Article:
Collagen Supplements

Published: 23rd April 2007
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Collagen is a structural and fibrous protein occurring naturally within the body. It makes up at least 75 percent of your skin. Collagen feeds and supports skin, bones, teeth, blood vessels and such connective tissue as cartilage, tendons, and ligaments. It supports the quick healing of wounds and keeping the skin soft and fresh in appearance. Hydrolyzed collagen protein (HCP) or collagen hydrolysate, is simply a modified form of collagen. Hydrolyzed collagen is also known as gelatin. Over the years, collagen and HCP are becoming more often used in a variety of ways in the fields of aesthetics and medicine.



As you age, collagen levels decrease and break down within the skin surface producing looser and less elastic skin. You can see wrinkles and experience the "flabby skin" syndrome. In the past, synthesized or natural collagen has built a reputation as an anti-aging skin improver. Included in creams and lotions, you apply it externally, in topical form, as a means of reducing wrinkles, plumping up thinning skin and providing you with a fresh, young look. It is highly recommended in this area of beautification.



Collagen supplements may improve the undesired appearance caused by collagen depletion with age. Recently, companies began offering ingestible collagen supplements that may be absorbed by the body. The collagen molecule historically has been considered too large to be absorbed but new advances have been noted in making collagen bioavailable. You can always also inject collagen. Lip injections puff up lips.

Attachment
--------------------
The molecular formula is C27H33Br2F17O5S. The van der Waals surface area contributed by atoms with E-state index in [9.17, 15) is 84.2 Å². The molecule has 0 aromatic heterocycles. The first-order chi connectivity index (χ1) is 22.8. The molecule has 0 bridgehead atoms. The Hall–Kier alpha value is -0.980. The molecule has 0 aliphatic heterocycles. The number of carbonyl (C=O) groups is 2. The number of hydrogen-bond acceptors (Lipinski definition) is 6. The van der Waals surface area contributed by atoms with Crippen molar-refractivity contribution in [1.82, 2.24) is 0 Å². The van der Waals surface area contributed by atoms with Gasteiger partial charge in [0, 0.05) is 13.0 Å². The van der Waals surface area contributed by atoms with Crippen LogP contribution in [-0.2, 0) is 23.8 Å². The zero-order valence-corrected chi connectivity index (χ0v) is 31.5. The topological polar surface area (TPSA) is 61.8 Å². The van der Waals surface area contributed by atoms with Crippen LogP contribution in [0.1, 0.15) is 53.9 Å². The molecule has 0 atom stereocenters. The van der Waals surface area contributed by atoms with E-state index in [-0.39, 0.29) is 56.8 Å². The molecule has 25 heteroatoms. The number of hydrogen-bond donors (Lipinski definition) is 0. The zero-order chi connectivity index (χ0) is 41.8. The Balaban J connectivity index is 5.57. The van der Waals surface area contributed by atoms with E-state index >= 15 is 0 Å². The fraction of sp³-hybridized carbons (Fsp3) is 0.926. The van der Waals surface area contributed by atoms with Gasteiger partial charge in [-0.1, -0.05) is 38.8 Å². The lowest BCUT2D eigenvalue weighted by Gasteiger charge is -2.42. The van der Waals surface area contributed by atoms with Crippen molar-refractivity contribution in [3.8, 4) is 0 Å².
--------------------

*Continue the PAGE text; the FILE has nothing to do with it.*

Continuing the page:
Europe has been using HCP for decades. They use collagen as both a dietary supplement and, in some cases, as an natural option for joint and bone health. Research in Germany and Czechoslovakia found some preliminary evidence to support the ability of daily intake of HCP to decrease joint stiffness. Another small scientific study showed HCP did suppress bone decomposition in women with osteoporosis. Other evidence suggests that HCP may help athletes recover faster from intense exercise training or sports injuries.



Overall, research seems to indicate HCP supports healthy bones and cartilage, and encourages strong tissue that can help prevent sprains or strains. On the one hand, HCP is a "poor" protein source. It is low in the sulfur containing amino acids. On the other hand, however, HCP is a densely rich source of the primary amino acids that make up the collagen protein. These include glycine, proline and lysine as well as the two unusual amino acids: hydroxyproline, and hydroxyl sine. Certain scientists believe, HCP, as a concentrated source, facilitates nourishment of tissues such as cartilage, bones, tendons, ligaments and skin - the body's collagen-containing tissues.



A further point in collagen's favor is its price. HCP is less expensive than many joint-support supplements. This makes it more accessible. This is good news for the various health agencies. They say more and more people are at risk of developing this osteoporosis and osteoarthritis. Figures are continuing to climb. HCP can help reduce the risk and do so for people from all economic levels.



Although collagen primarily finds itself touted as a beauty aid, there are now studies showing HCP can be useful in promoting joint health, supporting cartilage and bones and helping athletes recover faster.



About Author


Grant Eckert is a writer for Lane Labs. Lane Labs is a leading provider of Collagen Supplements | Wrinkle Treatment. visit at: www.compassionet.com

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